Fort Douglas (Canada)

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Fort Douglas
Winnipeg, Manitoba
Red River summer view 1822.jpg
Red River summer view in 1822 with Fort Douglas in the background by Peter Rindisbacher
TypeFort
Site information
Controlled by Thomas Douglas, 5th Earl of Selkirk, Hudson's Bay Company
Site history
Built1813-1815
In use1814-1826
Battles/wars Pemmican War
Battle of Seven Oaks
Official nameForts Rouge, Garry, and Gibraltar National Historic Site of Canada
Designated1924

Fort Douglas was the Selkirk Settlement (Red River Colony) fort and the first fort associated with the Hudson's Bay Company near the confluence of the Red and Assiniboine rivers in today's city of Winnipeg. Named for Thomas Douglas, 5th Earl of Selkirk, founder of the Selkirk Settlement, the fort was built by Scottish and Irish settlers beginning in 1813. Completed in 1815, it was in the immediate vicinity (down river) of the North West Company establishment, Fort Gibraltar. [1]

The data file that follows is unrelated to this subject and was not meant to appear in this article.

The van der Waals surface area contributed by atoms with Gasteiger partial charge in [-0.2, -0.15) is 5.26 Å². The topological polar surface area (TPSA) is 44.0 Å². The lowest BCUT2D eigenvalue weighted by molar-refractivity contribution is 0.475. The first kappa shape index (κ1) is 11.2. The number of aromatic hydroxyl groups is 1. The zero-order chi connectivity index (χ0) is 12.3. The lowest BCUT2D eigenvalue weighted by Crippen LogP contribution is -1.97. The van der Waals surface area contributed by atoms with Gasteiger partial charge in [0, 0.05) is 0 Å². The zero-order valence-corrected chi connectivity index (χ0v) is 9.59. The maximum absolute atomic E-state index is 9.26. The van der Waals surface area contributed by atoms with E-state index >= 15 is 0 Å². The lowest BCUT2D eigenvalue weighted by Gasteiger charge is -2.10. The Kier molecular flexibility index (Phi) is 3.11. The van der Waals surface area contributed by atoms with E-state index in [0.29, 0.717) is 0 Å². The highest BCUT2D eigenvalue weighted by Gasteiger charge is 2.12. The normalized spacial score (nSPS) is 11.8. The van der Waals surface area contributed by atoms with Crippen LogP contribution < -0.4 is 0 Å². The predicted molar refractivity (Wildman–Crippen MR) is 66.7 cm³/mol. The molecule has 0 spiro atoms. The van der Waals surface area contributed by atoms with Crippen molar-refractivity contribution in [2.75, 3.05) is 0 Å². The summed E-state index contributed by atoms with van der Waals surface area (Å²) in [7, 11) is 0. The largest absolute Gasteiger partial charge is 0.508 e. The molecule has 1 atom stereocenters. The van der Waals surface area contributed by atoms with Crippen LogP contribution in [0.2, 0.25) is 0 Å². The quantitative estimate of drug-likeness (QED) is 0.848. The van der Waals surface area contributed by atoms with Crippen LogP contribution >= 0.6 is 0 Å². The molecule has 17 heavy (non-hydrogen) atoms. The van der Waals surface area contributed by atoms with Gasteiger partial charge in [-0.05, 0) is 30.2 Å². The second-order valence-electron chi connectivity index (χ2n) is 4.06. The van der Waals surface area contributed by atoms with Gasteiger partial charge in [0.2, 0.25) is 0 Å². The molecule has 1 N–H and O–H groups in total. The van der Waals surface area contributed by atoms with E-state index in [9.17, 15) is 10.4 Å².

After the Battle of Seven Oaks in 1816, during the conflict between the Hudson's Bay Company and the North West Company, the fort was captured by the Métis and employees of the North West Company. [2] The fort was soon retaken by Selkirk's men and there was a short period of relative peace. Thomas Douglas, 5th Earl of Selkirk lived at the fort during his visit to the Selkirk Settlement (Red River Colony) in the summer of 1817. It was later used as a trading post and was the residence of the Governor of Assiniboia. Following the amalgamation of the Hudson's Bay Company (HBC) and the North West Company (NWC) in 1821, the HBC's operations were relocated to the NWC's Fort Gibraltar, renamed Fort Garry. Fort Douglas remained the residence of the Governor of Assiniboia until it was mostly destroyed in the great Red River flood of 1826. [3] A second flood in 1852 swept away remnants.